Michael Pischner, director of the Florida International University Veterans and Military Affairs Office, said with the drawdown of the military, many new veterans are using the GI Bill to further their education. In 2009, about 450 veterans attended FIU. Now about 1,800 do.

Some of FIU’s resources include the FIU Veteran and Small Farmers Outreach Program, which helps veterans transition into agriculture careers. In the next academic year, Pischner said, FIU plans to begin a veterans entrepreneurship program similar to one at the University of Florida.

But even with the available help and resources, the business world can be particularly difficult for women veterans, said Julia Hubbel, a disabled, decorated Vietnam-era veteran who started her own successful communications business, The Hubbel Group, based in Colorado. Women are less likely to utilize the available “vetrepreneur” resources because “women typically do not self identify as vets,” she said. “They tend to be much more isolated than men when they matriculate after service.”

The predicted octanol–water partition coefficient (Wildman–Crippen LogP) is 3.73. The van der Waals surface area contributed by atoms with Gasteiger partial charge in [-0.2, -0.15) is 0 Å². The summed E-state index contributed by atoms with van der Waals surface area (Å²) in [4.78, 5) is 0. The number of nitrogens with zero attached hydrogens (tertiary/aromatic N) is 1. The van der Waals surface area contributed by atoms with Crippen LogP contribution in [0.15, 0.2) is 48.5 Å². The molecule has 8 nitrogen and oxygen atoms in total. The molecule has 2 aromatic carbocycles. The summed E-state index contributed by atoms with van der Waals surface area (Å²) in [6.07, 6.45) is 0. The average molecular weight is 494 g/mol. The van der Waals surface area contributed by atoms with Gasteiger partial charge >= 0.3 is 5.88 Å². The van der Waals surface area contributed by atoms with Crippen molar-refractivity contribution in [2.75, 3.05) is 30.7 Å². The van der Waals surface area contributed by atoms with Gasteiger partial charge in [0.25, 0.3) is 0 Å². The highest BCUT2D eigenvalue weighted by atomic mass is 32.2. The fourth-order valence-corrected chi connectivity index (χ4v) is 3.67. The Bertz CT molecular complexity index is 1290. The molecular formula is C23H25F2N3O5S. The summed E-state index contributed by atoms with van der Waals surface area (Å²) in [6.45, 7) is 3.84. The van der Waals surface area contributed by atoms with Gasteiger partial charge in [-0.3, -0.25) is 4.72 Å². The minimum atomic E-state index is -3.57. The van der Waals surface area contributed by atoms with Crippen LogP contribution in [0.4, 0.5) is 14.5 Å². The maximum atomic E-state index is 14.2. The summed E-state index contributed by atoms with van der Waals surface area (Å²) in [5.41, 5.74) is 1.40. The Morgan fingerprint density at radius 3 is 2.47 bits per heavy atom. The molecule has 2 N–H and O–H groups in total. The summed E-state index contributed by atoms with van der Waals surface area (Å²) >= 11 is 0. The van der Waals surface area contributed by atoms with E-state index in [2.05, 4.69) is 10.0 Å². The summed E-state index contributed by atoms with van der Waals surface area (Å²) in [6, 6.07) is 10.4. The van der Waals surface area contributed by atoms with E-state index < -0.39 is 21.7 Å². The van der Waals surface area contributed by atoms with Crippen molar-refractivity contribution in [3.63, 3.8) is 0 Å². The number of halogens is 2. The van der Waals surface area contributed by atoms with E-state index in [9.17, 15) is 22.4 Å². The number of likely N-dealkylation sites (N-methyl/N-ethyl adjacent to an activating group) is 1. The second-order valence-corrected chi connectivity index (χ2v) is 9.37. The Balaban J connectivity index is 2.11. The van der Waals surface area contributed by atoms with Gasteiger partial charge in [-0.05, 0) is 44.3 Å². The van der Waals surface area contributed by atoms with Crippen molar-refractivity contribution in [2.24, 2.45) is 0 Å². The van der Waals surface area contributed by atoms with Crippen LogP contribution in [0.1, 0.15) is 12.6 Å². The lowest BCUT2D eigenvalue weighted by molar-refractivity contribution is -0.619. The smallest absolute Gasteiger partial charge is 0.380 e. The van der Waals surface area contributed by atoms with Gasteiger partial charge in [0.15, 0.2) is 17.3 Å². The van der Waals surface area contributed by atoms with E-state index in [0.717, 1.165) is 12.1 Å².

While women now represent about 16 percent of veterans, most programs are geared toward men. “And you will find that women and minorities often find access to capital is one of the biggest barriers to starting a business,” Hubbel said.

In the past few years, a few programs targeting women have begun, including V-Wise (Women Veterans Igniting the Spirit of Entrepreneurship), a national program based at Syracuse University. These programs have shown promise. In 2008, only

2.5 percent of veteran business owners were women; as of 2012, that number has risen to 4.4 percent.

One woman Navy veteran in Miami, who is in the early stages of her entrepreneurial quest, is Erica Woodward, a nurse at the Veterans Affairs Medical Center in Miami. She was an aviation electronics technician in Virginia and Bermuda during the post-Vietnam era, and has been in the medical field since she left the service in 1980.